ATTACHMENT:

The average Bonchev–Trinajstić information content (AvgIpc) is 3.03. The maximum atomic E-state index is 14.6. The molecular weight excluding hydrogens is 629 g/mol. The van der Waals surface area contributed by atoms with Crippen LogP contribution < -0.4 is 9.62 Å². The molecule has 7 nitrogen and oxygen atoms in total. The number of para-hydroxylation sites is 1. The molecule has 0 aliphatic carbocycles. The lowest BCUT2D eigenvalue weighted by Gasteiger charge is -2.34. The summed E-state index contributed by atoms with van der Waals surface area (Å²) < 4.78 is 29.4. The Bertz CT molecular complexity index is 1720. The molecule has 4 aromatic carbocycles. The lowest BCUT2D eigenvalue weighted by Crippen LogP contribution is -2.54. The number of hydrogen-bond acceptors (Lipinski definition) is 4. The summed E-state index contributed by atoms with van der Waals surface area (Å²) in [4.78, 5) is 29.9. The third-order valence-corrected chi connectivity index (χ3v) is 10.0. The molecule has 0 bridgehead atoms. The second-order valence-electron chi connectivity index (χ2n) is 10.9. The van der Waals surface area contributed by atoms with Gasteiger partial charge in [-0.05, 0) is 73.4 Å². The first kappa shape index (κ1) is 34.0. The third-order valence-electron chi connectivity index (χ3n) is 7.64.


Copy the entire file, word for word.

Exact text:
The average Bonchev–Trinajstić information content (AvgIpc) is 3.03. The maximum atomic E-state index is 14.6. The molecular weight excluding hydrogens is 629 g/mol. The van der Waals surface area contributed by atoms with Crippen LogP contribution < -0.4 is 9.62 Å². The molecule has 7 nitrogen and oxygen atoms in total. The number of para-hydroxylation sites is 1. The molecule has 0 aliphatic carbocycles. The lowest BCUT2D eigenvalue weighted by Gasteiger charge is -2.34. The summed E-state index contributed by atoms with van der Waals surface area (Å²) < 4.78 is 29.4. The Bertz CT molecular complexity index is 1720. The molecule has 4 aromatic carbocycles. The lowest BCUT2D eigenvalue weighted by Crippen LogP contribution is -2.54. The number of hydrogen-bond acceptors (Lipinski definition) is 4. The summed E-state index contributed by atoms with van der Waals surface area (Å²) in [4.78, 5) is 29.9. The third-order valence-corrected chi connectivity index (χ3v) is 10.0. The molecule has 0 bridgehead atoms. The second-order valence-electron chi connectivity index (χ2n) is 10.9. The van der Waals surface area contributed by atoms with Gasteiger partial charge in [-0.05, 0) is 73.4 Å². The first kappa shape index (κ1) is 34.0. The third-order valence-electron chi connectivity index (χ3n) is 7.64.